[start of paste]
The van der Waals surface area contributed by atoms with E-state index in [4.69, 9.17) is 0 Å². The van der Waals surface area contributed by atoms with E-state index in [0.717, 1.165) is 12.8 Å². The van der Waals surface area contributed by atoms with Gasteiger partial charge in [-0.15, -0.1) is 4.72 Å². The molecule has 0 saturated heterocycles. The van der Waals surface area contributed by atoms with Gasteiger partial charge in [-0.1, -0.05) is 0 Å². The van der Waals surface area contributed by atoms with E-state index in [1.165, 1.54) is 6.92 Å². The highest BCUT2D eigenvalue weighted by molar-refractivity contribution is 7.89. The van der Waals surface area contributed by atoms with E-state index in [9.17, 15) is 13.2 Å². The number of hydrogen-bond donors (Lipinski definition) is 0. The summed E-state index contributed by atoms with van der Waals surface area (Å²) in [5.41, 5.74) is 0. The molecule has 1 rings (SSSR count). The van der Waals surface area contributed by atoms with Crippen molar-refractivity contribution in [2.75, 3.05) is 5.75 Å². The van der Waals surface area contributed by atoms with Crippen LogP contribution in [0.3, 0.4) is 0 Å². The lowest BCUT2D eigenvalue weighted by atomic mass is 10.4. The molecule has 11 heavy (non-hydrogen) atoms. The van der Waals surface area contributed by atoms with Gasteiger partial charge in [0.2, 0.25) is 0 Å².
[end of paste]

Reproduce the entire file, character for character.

The van der Waals surface area contributed by atoms with E-state index in [4.69, 9.17) is 0 Å². The van der Waals surface area contributed by atoms with E-state index in [0.717, 1.165) is 12.8 Å². The van der Waals surface area contributed by atoms with Gasteiger partial charge in [-0.15, -0.1) is 4.72 Å². The molecule has 0 saturated heterocycles. The van der Waals surface area contributed by atoms with Gasteiger partial charge in [-0.1, -0.05) is 0 Å². The van der Waals surface area contributed by atoms with E-state index in [1.165, 1.54) is 6.92 Å². The highest BCUT2D eigenvalue weighted by molar-refractivity contribution is 7.89. The van der Waals surface area contributed by atoms with E-state index in [9.17, 15) is 13.2 Å². The number of hydrogen-bond donors (Lipinski definition) is 0. The summed E-state index contributed by atoms with van der Waals surface area (Å²) in [5.41, 5.74) is 0. The molecule has 1 rings (SSSR count). The van der Waals surface area contributed by atoms with Crippen molar-refractivity contribution in [2.75, 3.05) is 5.75 Å². The van der Waals surface area contributed by atoms with Crippen LogP contribution in [0.3, 0.4) is 0 Å². The lowest BCUT2D eigenvalue weighted by atomic mass is 10.4. The molecule has 11 heavy (non-hydrogen) atoms. The van der Waals surface area contributed by atoms with Gasteiger partial charge in [0.2, 0.25) is 0 Å².